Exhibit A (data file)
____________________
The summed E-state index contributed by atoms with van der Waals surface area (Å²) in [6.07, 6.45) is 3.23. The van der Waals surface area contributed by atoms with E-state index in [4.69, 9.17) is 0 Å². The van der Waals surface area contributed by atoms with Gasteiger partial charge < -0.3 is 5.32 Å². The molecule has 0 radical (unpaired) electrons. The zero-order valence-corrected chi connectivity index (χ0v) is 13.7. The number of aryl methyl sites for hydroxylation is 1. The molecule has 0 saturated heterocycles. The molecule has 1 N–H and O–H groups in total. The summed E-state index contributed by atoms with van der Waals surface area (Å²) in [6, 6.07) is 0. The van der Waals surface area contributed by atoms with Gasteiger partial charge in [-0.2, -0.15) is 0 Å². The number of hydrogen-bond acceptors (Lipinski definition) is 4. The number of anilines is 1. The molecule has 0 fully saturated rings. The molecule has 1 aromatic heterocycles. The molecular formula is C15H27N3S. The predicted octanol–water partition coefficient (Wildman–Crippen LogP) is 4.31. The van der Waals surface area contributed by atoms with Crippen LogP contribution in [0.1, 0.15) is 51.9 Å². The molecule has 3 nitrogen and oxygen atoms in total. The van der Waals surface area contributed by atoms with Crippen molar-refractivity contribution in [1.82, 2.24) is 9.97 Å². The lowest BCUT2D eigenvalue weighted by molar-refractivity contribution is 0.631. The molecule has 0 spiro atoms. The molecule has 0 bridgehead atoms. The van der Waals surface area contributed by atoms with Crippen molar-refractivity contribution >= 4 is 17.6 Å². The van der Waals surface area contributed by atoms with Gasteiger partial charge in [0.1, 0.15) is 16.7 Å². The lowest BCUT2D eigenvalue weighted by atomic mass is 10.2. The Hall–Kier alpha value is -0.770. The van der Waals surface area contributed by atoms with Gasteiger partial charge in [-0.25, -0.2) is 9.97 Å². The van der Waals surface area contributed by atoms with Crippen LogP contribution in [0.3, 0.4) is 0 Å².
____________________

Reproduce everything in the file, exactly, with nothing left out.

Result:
The summed E-state index contributed by atoms with van der Waals surface area (Å²) in [6.07, 6.45) is 3.23. The van der Waals surface area contributed by atoms with E-state index in [4.69, 9.17) is 0 Å². The van der Waals surface area contributed by atoms with Gasteiger partial charge < -0.3 is 5.32 Å². The molecule has 0 radical (unpaired) electrons. The zero-order valence-corrected chi connectivity index (χ0v) is 13.7. The number of aryl methyl sites for hydroxylation is 1. The molecule has 0 saturated heterocycles. The molecule has 1 N–H and O–H groups in total. The summed E-state index contributed by atoms with van der Waals surface area (Å²) in [6, 6.07) is 0. The van der Waals surface area contributed by atoms with Gasteiger partial charge in [-0.2, -0.15) is 0 Å². The number of hydrogen-bond acceptors (Lipinski definition) is 4. The number of anilines is 1. The molecule has 0 fully saturated rings. The molecule has 1 aromatic heterocycles. The molecular formula is C15H27N3S. The predicted octanol–water partition coefficient (Wildman–Crippen LogP) is 4.31. The van der Waals surface area contributed by atoms with Crippen LogP contribution in [0.1, 0.15) is 51.9 Å². The molecule has 3 nitrogen and oxygen atoms in total. The van der Waals surface area contributed by atoms with Crippen molar-refractivity contribution in [1.82, 2.24) is 9.97 Å². The lowest BCUT2D eigenvalue weighted by molar-refractivity contribution is 0.631. The molecule has 0 spiro atoms. The molecule has 0 bridgehead atoms. The van der Waals surface area contributed by atoms with Crippen molar-refractivity contribution >= 4 is 17.6 Å². The van der Waals surface area contributed by atoms with Gasteiger partial charge in [0.1, 0.15) is 16.7 Å². The lowest BCUT2D eigenvalue weighted by atomic mass is 10.2. The Hall–Kier alpha value is -0.770. The van der Waals surface area contributed by atoms with Gasteiger partial charge in [-0.25, -0.2) is 9.97 Å². The van der Waals surface area contributed by atoms with Crippen LogP contribution in [0.3, 0.4) is 0 Å².